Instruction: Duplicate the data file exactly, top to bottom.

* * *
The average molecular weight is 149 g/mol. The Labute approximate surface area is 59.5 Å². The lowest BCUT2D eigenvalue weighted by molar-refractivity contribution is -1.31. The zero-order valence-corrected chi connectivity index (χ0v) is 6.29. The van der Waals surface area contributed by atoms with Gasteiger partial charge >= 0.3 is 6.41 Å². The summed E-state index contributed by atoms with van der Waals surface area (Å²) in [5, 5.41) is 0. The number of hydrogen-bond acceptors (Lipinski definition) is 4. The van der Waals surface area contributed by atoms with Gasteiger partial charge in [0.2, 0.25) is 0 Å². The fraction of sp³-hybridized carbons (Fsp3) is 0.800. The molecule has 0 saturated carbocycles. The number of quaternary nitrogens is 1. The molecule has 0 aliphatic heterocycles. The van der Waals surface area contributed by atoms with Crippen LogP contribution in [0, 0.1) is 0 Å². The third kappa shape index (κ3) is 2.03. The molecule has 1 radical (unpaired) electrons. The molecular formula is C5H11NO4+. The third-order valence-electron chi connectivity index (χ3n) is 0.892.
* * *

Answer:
The average molecular weight is 149 g/mol. The Labute approximate surface area is 59.5 Å². The lowest BCUT2D eigenvalue weighted by molar-refractivity contribution is -1.31. The zero-order valence-corrected chi connectivity index (χ0v) is 6.29. The van der Waals surface area contributed by atoms with Gasteiger partial charge >= 0.3 is 6.41 Å². The summed E-state index contributed by atoms with van der Waals surface area (Å²) in [5, 5.41) is 0. The number of hydrogen-bond acceptors (Lipinski definition) is 4. The van der Waals surface area contributed by atoms with Gasteiger partial charge in [0.2, 0.25) is 0 Å². The fraction of sp³-hybridized carbons (Fsp3) is 0.800. The molecule has 0 saturated carbocycles. The number of quaternary nitrogens is 1. The molecule has 0 aliphatic heterocycles. The van der Waals surface area contributed by atoms with Crippen LogP contribution in [0, 0.1) is 0 Å². The third kappa shape index (κ3) is 2.03. The molecule has 1 radical (unpaired) electrons. The molecular formula is C5H11NO4+. The third-order valence-electron chi connectivity index (χ3n) is 0.892.